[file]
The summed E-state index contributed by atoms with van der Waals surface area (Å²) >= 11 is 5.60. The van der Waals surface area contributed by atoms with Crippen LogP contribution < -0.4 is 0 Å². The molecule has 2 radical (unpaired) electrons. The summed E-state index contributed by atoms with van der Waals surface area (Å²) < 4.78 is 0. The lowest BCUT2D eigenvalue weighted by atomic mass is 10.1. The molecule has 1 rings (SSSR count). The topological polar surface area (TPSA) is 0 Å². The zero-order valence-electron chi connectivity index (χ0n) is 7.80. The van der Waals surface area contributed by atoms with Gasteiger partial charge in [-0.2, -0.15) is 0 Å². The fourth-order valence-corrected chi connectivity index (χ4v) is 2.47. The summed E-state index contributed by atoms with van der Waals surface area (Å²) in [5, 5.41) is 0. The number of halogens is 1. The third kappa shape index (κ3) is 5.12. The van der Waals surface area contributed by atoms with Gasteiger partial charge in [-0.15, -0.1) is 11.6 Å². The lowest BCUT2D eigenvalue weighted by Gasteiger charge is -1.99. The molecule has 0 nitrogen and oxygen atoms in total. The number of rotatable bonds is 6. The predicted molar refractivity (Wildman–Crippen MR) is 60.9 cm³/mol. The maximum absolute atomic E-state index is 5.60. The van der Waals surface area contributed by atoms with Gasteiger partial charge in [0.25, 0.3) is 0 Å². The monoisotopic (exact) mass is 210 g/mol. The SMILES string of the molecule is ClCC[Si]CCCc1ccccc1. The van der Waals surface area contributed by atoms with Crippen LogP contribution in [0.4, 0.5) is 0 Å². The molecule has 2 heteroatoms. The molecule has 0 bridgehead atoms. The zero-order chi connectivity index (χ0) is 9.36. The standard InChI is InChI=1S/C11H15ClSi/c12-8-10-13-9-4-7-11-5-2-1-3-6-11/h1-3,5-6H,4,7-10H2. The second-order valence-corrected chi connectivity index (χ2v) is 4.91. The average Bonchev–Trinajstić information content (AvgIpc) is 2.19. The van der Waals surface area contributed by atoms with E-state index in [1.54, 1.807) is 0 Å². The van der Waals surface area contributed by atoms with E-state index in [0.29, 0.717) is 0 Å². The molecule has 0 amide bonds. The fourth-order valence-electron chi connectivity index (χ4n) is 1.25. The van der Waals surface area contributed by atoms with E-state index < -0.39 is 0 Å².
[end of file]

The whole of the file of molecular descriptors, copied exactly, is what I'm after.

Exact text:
The summed E-state index contributed by atoms with van der Waals surface area (Å²) >= 11 is 5.60. The van der Waals surface area contributed by atoms with Crippen LogP contribution < -0.4 is 0 Å². The molecule has 2 radical (unpaired) electrons. The summed E-state index contributed by atoms with van der Waals surface area (Å²) < 4.78 is 0. The lowest BCUT2D eigenvalue weighted by atomic mass is 10.1. The molecule has 1 rings (SSSR count). The topological polar surface area (TPSA) is 0 Å². The zero-order valence-electron chi connectivity index (χ0n) is 7.80. The van der Waals surface area contributed by atoms with Gasteiger partial charge in [-0.2, -0.15) is 0 Å². The fourth-order valence-corrected chi connectivity index (χ4v) is 2.47. The summed E-state index contributed by atoms with van der Waals surface area (Å²) in [5, 5.41) is 0. The number of halogens is 1. The third kappa shape index (κ3) is 5.12. The van der Waals surface area contributed by atoms with Gasteiger partial charge in [-0.15, -0.1) is 11.6 Å². The lowest BCUT2D eigenvalue weighted by Gasteiger charge is -1.99. The molecule has 0 nitrogen and oxygen atoms in total. The number of rotatable bonds is 6. The predicted molar refractivity (Wildman–Crippen MR) is 60.9 cm³/mol. The maximum absolute atomic E-state index is 5.60. The van der Waals surface area contributed by atoms with Gasteiger partial charge in [0.25, 0.3) is 0 Å². The monoisotopic (exact) mass is 210 g/mol. The SMILES string of the molecule is ClCC[Si]CCCc1ccccc1. The van der Waals surface area contributed by atoms with Crippen LogP contribution in [0.4, 0.5) is 0 Å². The molecule has 2 heteroatoms. The molecule has 0 bridgehead atoms. The zero-order chi connectivity index (χ0) is 9.36. The standard InChI is InChI=1S/C11H15ClSi/c12-8-10-13-9-4-7-11-5-2-1-3-6-11/h1-3,5-6H,4,7-10H2. The second-order valence-corrected chi connectivity index (χ2v) is 4.91. The average Bonchev–Trinajstić information content (AvgIpc) is 2.19. The van der Waals surface area contributed by atoms with E-state index in [1.54, 1.807) is 0 Å². The van der Waals surface area contributed by atoms with E-state index in [0.29, 0.717) is 0 Å². The molecule has 0 amide bonds. The fourth-order valence-electron chi connectivity index (χ4n) is 1.25. The van der Waals surface area contributed by atoms with E-state index < -0.39 is 0 Å².